Cleaning The D-SLR Sensor; Commercial Products For Use At Home Or On The Road
Changing lenses on a digital SLR subjects the interior to invasion by dust
and other airborne particles. While we can avoid the problem with prudent handling,
eventually we'll have to face the facts: dust will get on the sensor.
The imaging sensor, whether CCD or CMOS, is a dust magnet. As soon as the camera
is turned on the sensor becomes electrostatically charged. Any loose, charged
particles of suitable mass within reach will be drawn to the sensor. Other particles
might drop onto the sensor owing to gravity and stick there of their own accord
(or perhaps adhere to something already there).
There are numerous products on the market today designed to help you physically clean the digital SLR imaging sensor. Depending on the camera model, the imaging sensor itself may be exposed, but in most instances the sensor lies beneath a plastic IR cutoff filter, anti-aliasing filter, or cover glass that is an integral component of the sensor, be it CCD or CMOS. To keep things simple, we refer to this entire assemblage as the "sensor."
If the problem is not that serious (one or two small spots), the first line of defense should be a software approach. I use Photoshop's Healing tool. If the problem is really bothersome, use commercially available products (under good lighting). Stay away from canned air and homegrown swabs--they can both do more damage than good.
You can play it safe and send the camera in for a factory-authorized cleaning (the first one may be free), if you can afford to be without the camera for a while--but not right before a trip.
I've examined a number of sensor-cleaning products, either on the camera sensor or on an LCD (only so many cameras to go around). Every product is only as safe and practical as the care you take in using it. Some products carry a warranty; most don't.
Airbulb Blowers, Brushes, And Vacuum Devices
The large airbulb blower is often the first line of defense to blow loose dust off the sensor and out of the surrounding chamber. Variations of this large bulb blower are available from different suppliers, but they may not be as effective as the Giottos Rocket Air Blower (HP Marketing), which features a long nozzle with a very well-defined triangular aperture at the tip and an internal one-way valve for a cleaner and more directed air flow.
Specially formulated, electrostatic, sensor-cleaning brushes have proven effective. VisibleDust offers several, beginning with the Sensor Brush (also available in multifunctional kits starting at around $90)--in sizes to match the sensor. These brushes must be cleaned/charged with a blast of canned air. Problem: propellant might be expelled onto the brush, then onto the sensor, requiring cleaning with liquid. The new Arctic Butterfly--724 ($92) is battery-operated, using a spinning motion prior to application to charge the brush (no canned air required) so that particles are drawn to it as it sweeps across the sensor. And it works.
Photographic Solutions, Inc. offers BRUSHOFF ($58), which is a retractable, grounded brush that neutralizes charged dust particles, so they don't adhere to the sensor, and further neutralizes the sensor surface to make it less attractive to these gremlins (comes complete with removable grounding wire, which need only be used periodically to restore the brush's effectiveness). The brush will cover a full-size sensor.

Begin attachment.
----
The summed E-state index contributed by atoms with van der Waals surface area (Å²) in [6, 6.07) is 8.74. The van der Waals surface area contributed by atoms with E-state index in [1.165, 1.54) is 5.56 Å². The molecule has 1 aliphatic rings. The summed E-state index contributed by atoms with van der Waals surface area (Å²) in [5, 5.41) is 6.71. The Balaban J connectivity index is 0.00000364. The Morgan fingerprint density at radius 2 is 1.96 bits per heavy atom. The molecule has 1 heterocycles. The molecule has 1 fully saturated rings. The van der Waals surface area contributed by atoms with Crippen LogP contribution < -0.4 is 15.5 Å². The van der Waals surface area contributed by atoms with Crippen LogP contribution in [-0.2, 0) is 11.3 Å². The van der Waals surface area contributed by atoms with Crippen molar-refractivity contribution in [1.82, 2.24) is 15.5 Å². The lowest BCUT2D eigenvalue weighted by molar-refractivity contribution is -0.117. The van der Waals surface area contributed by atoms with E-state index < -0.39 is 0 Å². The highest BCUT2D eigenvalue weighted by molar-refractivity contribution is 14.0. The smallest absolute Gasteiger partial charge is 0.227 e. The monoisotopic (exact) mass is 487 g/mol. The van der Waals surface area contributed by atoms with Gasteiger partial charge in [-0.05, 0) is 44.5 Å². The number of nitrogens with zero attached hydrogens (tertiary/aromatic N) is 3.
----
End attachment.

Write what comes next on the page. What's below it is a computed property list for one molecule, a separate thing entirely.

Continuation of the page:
Green Clean (Brandess-Kalt-Aetna Group) has taken a different approach, with
a vacuum device consisting of canned air to power a suction nozzle, with dust
collected in a holding chamber, just like a bagless vacuum cleaner. Available
in kit form, in both Pro ($79.95, with some extras thrown in) and Travel ($49.95)
versions. The sterile nozzle is replaced for each cleaning ($24.95/five-pack).
When I used it, I was perhaps too cautious, holding the nozzle tip a bit too far away for it to be effective. They say you can let the nozzle touch the sensor with out doing damage, but I'd avoid that (camera manufacturers caution against anything coming in contact with the sensor).
Sensor-Cleaning Swabs And Liquids
Some swabs are designed to be used dry, others wet, either pre-moistened or in conjunction with a liquid. The trick is to hold the swab at an angle and use just enough, but not too much, pressure--the swab handle should bend when cleaning. It may take practice, so first try it on a window or LCD screen. Dry swabs are best suited for dry dust that takes a slight nudge to remove. The use of a liquid is recommended with stubborn dust, moisture droplets, and sticky particles, such as pollen--with only a few drops applied near the tip of the swab, never directly to the sensor. For best results, you should use the swabs as directed by the manufacturer. Swabs should be removed from their envelope only immediately prior to use to minimize contamination from airborne dust and chemicals. IMPORTANT: Verify carryon restrictions regarding any liquids prior to departure on a trip. If in doubt, leave it out.
The acknowledged leader so far remains Photographic Solutions' Sensor
Swab ($48/12 swabs--matched to sensor), which has established itself as
a reliable tool in the fight against sensor dust in combination with Eclipse
liquid ($8.25). I used this combo on my EOS 20D sensor with success, although
it did take a few applications to get the hang of it. Swabs are individually
wrapped to keep out contaminants.
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